'After freedom' relations

Monday, September 26, 2011




The ‘after freedom’ position requires a nation to decide with utmost clarity what relations it intends to keep with other members of the world it dwells in, especially with its former masters, as any nation in the condition of slavery tends (and mostly ‘needs’) to adopt norms and customs, literature and the ways of thinking of their masters.

Freedom, once achieved, demands an outlook different from the previous, hence former influences can either be washed away, or (better still) molded so as the free nation can benefit the most out of them.

An question, however, is raised as to what status of relation does the independent state enjoys with the previous masters and based on what lines or factors any equal platform may be worked out for future.

After a state achieves freedom, establishing foundations of relations with the former masters on equal footing requires a development involving psyche of the people and their social canon, helped by the literary circles, historical identity, causes behind the freedom fight, and the course a nation intends on taking in the making of the future world.

Right answer with clarity of approach is needed to tackle such an issue so that the sentiments of the nation and the needs of the present day are met with equal benefit.

2 comments:

Akhtar Wasim Dar said...

Literature is one barometer that shows how independent a nation and its people are, while when we read Pakistani literature in English language we find there is lack of independent substance because the English writer of Pakistan thinks, evaluates and understand the issues at hand in the structures and symbols provided by western thought. He is totally oblivious of indigence and domestic needs and aspirations. On the other hand the literature written in Urdu language which brings out the indigence issues lacks wider readership because of very poor marketing of these ideas in this age of media globalization. Promotion of national language is the basis on which national cohesion is formed and the desires and aspirations of people are cultivated, harvest and reaped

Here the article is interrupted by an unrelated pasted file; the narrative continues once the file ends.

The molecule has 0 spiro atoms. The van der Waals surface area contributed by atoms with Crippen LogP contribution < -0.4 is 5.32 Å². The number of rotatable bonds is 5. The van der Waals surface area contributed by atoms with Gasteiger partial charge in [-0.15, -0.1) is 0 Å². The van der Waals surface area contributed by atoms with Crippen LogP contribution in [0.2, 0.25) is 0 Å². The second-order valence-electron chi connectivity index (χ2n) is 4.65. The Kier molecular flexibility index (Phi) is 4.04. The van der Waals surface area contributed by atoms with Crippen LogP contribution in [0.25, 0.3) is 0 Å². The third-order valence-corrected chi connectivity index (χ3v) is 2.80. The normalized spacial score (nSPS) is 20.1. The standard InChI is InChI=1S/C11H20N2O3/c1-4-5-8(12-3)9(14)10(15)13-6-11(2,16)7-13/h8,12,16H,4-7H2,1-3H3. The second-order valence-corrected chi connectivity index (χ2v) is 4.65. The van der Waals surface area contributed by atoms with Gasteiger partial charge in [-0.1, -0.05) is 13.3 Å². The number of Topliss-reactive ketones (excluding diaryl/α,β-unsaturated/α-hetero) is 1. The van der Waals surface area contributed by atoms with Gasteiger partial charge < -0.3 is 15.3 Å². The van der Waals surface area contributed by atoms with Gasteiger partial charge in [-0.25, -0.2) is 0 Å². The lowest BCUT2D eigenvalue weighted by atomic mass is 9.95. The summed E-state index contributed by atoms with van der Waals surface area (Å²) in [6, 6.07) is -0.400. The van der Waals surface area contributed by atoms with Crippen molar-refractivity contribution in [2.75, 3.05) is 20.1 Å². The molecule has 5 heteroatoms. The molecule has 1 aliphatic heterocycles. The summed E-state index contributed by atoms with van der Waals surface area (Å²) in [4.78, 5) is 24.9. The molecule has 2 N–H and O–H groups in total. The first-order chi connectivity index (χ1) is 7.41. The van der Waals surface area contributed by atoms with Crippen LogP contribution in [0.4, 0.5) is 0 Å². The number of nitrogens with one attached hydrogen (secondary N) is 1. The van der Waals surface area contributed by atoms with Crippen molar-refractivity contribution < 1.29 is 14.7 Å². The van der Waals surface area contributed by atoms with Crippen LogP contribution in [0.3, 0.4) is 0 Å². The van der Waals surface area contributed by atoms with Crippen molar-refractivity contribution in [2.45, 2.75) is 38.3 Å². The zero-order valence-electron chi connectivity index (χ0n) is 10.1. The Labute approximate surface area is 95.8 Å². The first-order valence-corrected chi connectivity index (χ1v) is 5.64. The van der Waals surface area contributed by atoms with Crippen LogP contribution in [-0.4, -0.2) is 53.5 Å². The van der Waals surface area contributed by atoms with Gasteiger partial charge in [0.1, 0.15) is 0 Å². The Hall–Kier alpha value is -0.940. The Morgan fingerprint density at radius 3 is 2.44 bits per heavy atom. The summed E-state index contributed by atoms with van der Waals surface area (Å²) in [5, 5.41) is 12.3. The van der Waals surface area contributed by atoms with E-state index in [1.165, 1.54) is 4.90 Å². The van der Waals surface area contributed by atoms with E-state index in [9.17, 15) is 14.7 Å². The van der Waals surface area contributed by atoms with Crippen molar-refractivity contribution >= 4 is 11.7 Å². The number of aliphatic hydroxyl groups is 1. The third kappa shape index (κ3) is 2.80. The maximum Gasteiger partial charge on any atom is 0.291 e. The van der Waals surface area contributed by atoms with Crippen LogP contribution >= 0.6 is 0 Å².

Namrah Mahmood said...

I agree with u
Some of us have lost the self-confidence which is required for independent reasoning, thinking that no good can be associated to/ expected from any of our collective national decision/action/sentiment, hence ignoring the domestic needs and aspirations.
From literature this trend is shifting to our everyday life too, where we find people either giving importance to one's own provincial language or to English language, promoting a sense of alienation towards national identities and aspirations.
And I feel if we need to bring any change schools should be the first target, mass media the second, because a young mind takes more impression from these sources and once the master-pieces of our consensus literature are known by the young, modern literature will soon find a new spirit in it. For I feel literature produced by Iqbal or Ibne Safi has much to offer to the youth of the day, helping them with the issues they face, more than any other literature or source can ever provide them with.
But for that to happen we need to put in our efforts.
Regards

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